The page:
How the Great Pyramid At Giza was built, and Why!
  Inlet Valve Area 

Even though the Great Pyramid has been badly damaged through the centuries one can still get an idea of how the moving parts looked and functioned before they were destroyed.  This check valve is one of these areas.  The original "valve seat" is still there as are the 8 inch sockets that held the moving part.  This "pivoting door" makes for a very good check valve but a very poor barrier to tomb robbers.

 A short distance down in the solid rock of the lower diagonal, is a tiny offset, “wherein,” says Petrie, “hung a door that swung inward.”  A pair of eight inch round holes are found here, one in the ease wall and the other in the west wall.  Adjacent to these round holes, is granite masonry.  Giving this mechanical element an interpretation in hydraulics, is, check-valve.  The holes support a round shaft, and the granite masonry is the valve seat.

Here is some additional information that relates to the construction of the Great Pyramid from the book, Pharaoh's Pump.

Heretofore; little or no consideration has been given the magnitude of work involved in the quarrying, and transportation of 7,000,000 tons of rock.
Perhaps, the repetition of a statement made earlier in this text, may bring into sharp focus, the enormity of this phase; the handling of building material:
“The actual building time then would be only sixty months, which makes this feat all the more phenomenal.”
Assuming the Egyptians worked a ten hour day, six days a week, and now swing shift; simple arithmetic discloses; fantastic facts.
60 months = 260 weeks
260 weeks =1560 days
7,000,000 ÷ 1560 = 4480 tons per day.
4480 ÷ 10 = 448 tons per hour.
448 tons per hour = 9 carload per hour.
Nine carloads per hour, and a  schedule everybody understands.
What a production schedule? — High speed quarrying! — High speed loading! — What a transportation job? — And for sure, no traffic jams, or manual handling.
The bottom of the quarry must have been a maize; of water-locks, loading docks, and float-locks.  Every movement, every operation, must be coordinated to perfection, — All this, during that far distant, hazy genesis of antiquity; at the dawn of civilization, when man began struggling with an alphabet.
High speed production, “Whither comest thou.”
This is elementary arithmetic, and elementary mechanics.  It is foolhardy to believe, that the ancients were unaware of this powerful force; and it is reasonable to assume, that they used it, in some manner, in quarrying operations.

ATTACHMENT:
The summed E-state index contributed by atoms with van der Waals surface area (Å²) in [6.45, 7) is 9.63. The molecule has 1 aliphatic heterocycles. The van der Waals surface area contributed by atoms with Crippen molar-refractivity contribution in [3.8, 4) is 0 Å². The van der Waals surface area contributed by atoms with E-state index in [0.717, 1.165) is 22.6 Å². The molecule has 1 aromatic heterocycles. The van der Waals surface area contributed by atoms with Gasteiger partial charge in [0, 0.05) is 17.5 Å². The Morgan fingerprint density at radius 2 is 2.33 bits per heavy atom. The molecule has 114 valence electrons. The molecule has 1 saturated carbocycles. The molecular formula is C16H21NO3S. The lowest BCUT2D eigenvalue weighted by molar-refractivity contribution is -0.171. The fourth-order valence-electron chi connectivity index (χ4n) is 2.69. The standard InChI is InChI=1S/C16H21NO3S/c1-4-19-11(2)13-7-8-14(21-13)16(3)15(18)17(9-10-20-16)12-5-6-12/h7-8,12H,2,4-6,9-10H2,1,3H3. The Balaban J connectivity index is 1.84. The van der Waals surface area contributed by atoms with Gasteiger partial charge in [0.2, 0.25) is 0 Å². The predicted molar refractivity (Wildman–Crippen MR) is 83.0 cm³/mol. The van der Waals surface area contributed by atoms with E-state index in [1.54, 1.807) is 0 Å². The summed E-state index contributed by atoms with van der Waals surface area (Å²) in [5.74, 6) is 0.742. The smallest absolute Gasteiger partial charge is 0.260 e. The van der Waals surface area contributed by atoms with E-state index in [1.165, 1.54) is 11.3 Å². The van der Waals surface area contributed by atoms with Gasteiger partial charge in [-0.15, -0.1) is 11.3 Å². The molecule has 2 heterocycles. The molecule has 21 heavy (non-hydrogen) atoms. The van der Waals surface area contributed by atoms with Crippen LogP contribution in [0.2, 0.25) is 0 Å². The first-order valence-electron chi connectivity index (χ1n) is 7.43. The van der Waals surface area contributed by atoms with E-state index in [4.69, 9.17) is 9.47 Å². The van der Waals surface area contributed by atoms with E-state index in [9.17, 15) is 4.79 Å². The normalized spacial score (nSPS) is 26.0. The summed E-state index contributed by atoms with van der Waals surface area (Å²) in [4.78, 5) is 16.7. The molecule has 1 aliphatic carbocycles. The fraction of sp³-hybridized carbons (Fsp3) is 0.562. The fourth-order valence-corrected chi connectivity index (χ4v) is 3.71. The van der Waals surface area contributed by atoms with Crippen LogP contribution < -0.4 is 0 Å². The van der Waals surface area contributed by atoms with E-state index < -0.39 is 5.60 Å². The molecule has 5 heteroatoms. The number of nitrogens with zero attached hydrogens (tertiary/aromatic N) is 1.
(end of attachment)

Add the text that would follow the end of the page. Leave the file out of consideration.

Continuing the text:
“The achievements of the Egyptian builders in the construction of gigantic temples and pyramids are famous, but aside from quarrier’s and masons tools, little is known of the methods of raising and laying blocks weighing more than a thousand tons.”  TACv1
This information is not found in ordinary text-books or reference books.  However, while Perring does not mention weights of blocks found in the Great Pyramid, he does show dimensions of certain exposed blocks, some of which weigh more than 300 tons, and more than two dozen that weigh upwards of 40 tons each.  All but two of these massive blocks are found in the interior of the building.
There is not a flat car, a lowboy, a modern derrick, or a gantry crane that will handle the heaviest weights, such as these. — Also, it should be mentioned, that many of these blocks are precision cut at the joints, and there is not the slightest evidence of damage made by hooks, chains, levers, rollers, or what have you. — There are no handling scars.
These facts are hard to come by.  Nearly all authors omit them.  How can authors of text-books, or archeologists assume the responsibility of informing readers of facts, and make such grotesque omissions?
One author wrote a 275 page book about the Great Pyramid, and never mentioned the subterranean cuttings at all.
This monstrous omission of facts, perpetuates the modern conception of the ancient Egyptian.  Indirectly, it has a tendency to belittle the achievements of the ancient, and medicine, literature, social consciousness, astronomy, geographical exploration, metallurgy, the mechanical arts, mathematics. And engineering.
Big, massive, ponderous weights, and the standards for judging the engineer’s skill in handling great masses of stone, not the itty-bitty rocks.
A few years ago (Dec. 3, 1945) the magazine LIFE published an article, the title of which is, “The Building of the Great Pyramid.”  Pictures of Norman Bel Geddes models are used for the purpose of illustration.
This article is truly a theoretical mechanical monstrosity.  It shows pictures of slaves in harness, dragging blocks up a ramp made of earth.  The size of the ramp is almost as big as the half completed Pyramid.  The ramp is not paved, nor is there any evidence of the use of planking or skids, although the text does mention the use of the lever, the roller, ropes, and sledges.
Furthermore, the article offers no suggestion, or solution, as to the method the ancients used to get the blocks on the sledges, or how they got them off the sledges, or how they were set in place, or of what material the rollers were made of.
If LIFE had printed all the pertinent facts, as to the location, the size and weights of some of these massive blocks, this slave-ramp theory may never have been printed, because LIFE would have to face some obstinate facts of mechanical life.